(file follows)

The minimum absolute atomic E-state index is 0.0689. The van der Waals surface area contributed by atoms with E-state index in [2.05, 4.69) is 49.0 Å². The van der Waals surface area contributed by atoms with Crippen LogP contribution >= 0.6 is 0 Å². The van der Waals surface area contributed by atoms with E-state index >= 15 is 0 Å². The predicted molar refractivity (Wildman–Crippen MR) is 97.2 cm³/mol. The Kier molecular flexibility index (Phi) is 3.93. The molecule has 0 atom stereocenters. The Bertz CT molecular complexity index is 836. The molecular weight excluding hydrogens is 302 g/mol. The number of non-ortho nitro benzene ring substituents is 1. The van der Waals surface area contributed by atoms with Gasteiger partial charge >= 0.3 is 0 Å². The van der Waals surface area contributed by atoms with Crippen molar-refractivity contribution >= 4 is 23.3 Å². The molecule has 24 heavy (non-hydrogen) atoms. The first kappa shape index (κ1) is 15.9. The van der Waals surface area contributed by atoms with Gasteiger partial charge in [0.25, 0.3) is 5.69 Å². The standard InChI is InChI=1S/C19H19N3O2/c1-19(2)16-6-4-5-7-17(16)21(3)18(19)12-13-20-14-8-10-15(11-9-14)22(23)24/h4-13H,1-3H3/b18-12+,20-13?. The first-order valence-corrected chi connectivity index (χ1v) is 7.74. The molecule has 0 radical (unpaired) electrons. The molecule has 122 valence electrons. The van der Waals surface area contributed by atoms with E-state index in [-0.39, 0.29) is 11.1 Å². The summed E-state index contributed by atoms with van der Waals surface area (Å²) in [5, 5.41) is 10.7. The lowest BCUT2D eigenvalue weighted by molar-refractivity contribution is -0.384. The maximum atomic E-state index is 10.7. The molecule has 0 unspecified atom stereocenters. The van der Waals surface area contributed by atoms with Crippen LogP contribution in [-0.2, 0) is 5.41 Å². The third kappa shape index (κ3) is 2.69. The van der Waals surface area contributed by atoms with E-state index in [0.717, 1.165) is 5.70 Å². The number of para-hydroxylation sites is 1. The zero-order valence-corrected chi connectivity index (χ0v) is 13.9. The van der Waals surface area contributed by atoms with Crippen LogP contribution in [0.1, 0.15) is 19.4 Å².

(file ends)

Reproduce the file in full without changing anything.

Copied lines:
The minimum absolute atomic E-state index is 0.0689. The van der Waals surface area contributed by atoms with E-state index in [2.05, 4.69) is 49.0 Å². The van der Waals surface area contributed by atoms with Crippen LogP contribution >= 0.6 is 0 Å². The van der Waals surface area contributed by atoms with E-state index >= 15 is 0 Å². The predicted molar refractivity (Wildman–Crippen MR) is 97.2 cm³/mol. The Kier molecular flexibility index (Phi) is 3.93. The molecule has 0 atom stereocenters. The Bertz CT molecular complexity index is 836. The molecular weight excluding hydrogens is 302 g/mol. The number of non-ortho nitro benzene ring substituents is 1. The van der Waals surface area contributed by atoms with Gasteiger partial charge >= 0.3 is 0 Å². The van der Waals surface area contributed by atoms with Crippen molar-refractivity contribution >= 4 is 23.3 Å². The molecule has 24 heavy (non-hydrogen) atoms. The first kappa shape index (κ1) is 15.9. The van der Waals surface area contributed by atoms with Gasteiger partial charge in [0.25, 0.3) is 5.69 Å². The standard InChI is InChI=1S/C19H19N3O2/c1-19(2)16-6-4-5-7-17(16)21(3)18(19)12-13-20-14-8-10-15(11-9-14)22(23)24/h4-13H,1-3H3/b18-12+,20-13?. The first-order valence-corrected chi connectivity index (χ1v) is 7.74. The molecule has 0 radical (unpaired) electrons. The molecule has 122 valence electrons. The van der Waals surface area contributed by atoms with E-state index in [-0.39, 0.29) is 11.1 Å². The summed E-state index contributed by atoms with van der Waals surface area (Å²) in [5, 5.41) is 10.7. The lowest BCUT2D eigenvalue weighted by molar-refractivity contribution is -0.384. The maximum atomic E-state index is 10.7. The molecule has 0 unspecified atom stereocenters. The van der Waals surface area contributed by atoms with Crippen LogP contribution in [-0.2, 0) is 5.41 Å². The third kappa shape index (κ3) is 2.69. The van der Waals surface area contributed by atoms with E-state index in [0.717, 1.165) is 5.70 Å². The number of para-hydroxylation sites is 1. The zero-order valence-corrected chi connectivity index (χ0v) is 13.9. The van der Waals surface area contributed by atoms with Crippen LogP contribution in [0.1, 0.15) is 19.4 Å².